News: The new VR-ready solutions feature refined criteria for optimal VR experience.
PC maker Dell has upgraded its workstation line to support virtual reality (VR) in the enterprise.
The VR-ready solutions will have a minimum CPU, memory, and graphics requirement, as well as graphics drivers that are qualified to work well with VR.
They will be subjected to performance tests by Dell so that they work well with head-mounted display suppliers, ISVs or 3rd party benchmark.
In addition, the company upgraded its Precision Tower and Rack Workstations for VR content creators using professional applications in engineering, science, energy, and entertainment.
As for the hardware, Dell upgraded its Precision Tower 5810, 7810, and 7910 Workstations and Rack 7910 with Intel’s Broadwell processors, the latest professional graphics technology from AMD and Nvidia, and high-speed PCIe drives with up to four times performance than traditional SATA SSD storage and up to 1TB DDR4 memory.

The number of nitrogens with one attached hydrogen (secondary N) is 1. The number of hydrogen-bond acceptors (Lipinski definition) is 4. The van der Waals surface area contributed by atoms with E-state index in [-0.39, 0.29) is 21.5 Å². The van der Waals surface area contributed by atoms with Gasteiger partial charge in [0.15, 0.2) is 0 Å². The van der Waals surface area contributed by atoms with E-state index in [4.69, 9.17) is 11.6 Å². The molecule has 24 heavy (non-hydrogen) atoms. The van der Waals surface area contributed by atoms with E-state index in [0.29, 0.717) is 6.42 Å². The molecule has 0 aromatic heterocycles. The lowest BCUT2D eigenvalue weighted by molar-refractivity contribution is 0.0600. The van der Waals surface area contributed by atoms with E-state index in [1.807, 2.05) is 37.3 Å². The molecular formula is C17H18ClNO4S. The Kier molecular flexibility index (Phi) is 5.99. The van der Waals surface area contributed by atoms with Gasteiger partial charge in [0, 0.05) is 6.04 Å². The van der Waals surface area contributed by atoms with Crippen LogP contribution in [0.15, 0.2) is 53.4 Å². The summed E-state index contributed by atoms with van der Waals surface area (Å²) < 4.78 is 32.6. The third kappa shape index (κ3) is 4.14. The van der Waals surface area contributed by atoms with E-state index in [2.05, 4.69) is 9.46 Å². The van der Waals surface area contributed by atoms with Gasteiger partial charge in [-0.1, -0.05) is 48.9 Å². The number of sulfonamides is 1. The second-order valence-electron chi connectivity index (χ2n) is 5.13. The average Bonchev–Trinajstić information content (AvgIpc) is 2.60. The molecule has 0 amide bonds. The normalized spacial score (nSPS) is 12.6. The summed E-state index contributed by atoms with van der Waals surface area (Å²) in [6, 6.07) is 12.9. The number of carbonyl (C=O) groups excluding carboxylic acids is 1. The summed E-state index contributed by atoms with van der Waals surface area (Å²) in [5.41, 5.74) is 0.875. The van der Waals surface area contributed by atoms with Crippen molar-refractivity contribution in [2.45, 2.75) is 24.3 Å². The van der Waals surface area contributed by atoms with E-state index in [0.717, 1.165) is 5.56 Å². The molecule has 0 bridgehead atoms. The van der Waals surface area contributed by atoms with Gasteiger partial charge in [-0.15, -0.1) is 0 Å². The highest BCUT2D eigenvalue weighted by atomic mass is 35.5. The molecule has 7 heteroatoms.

The inclusion of the new Intel Xeon processor E5 v4 family in Dell’s new Precision Tower Workstations will help professionals realise the benefit of VR in how they create, model and analyse their work.
Apart from the performance improvements, Dell has also expanded its liquid cooling offerings which enhance system acoustics by about 38%.
The enhanced workstations will be available starting 5 April 2016.
Dell Precision workstations executive director and general manager Rahul Tikoo said: "Dell Precision has been delivering immersive computing experiences for many years including 3D immersive caves, simulation and military applications. This next generation of VR brings immersive visualisation to the masses by democratising the technology.
"The implementations are endless, and Precision aims to address the need for more rigor when professional creators demand the utmost in performance and reliability while building incredible VR content."
The VR industry is set for an uptake this year, as almost all tech giants enter the game, from Samsung, to Facebook, HTC, Microsoft and Google.
The VR market is set to be worth $70bn by 2020 propelled by consumers’ increasing interest in new audiovisual experiences.
Researchers predict VR hardware will account for $20bn while software will reach $50bn.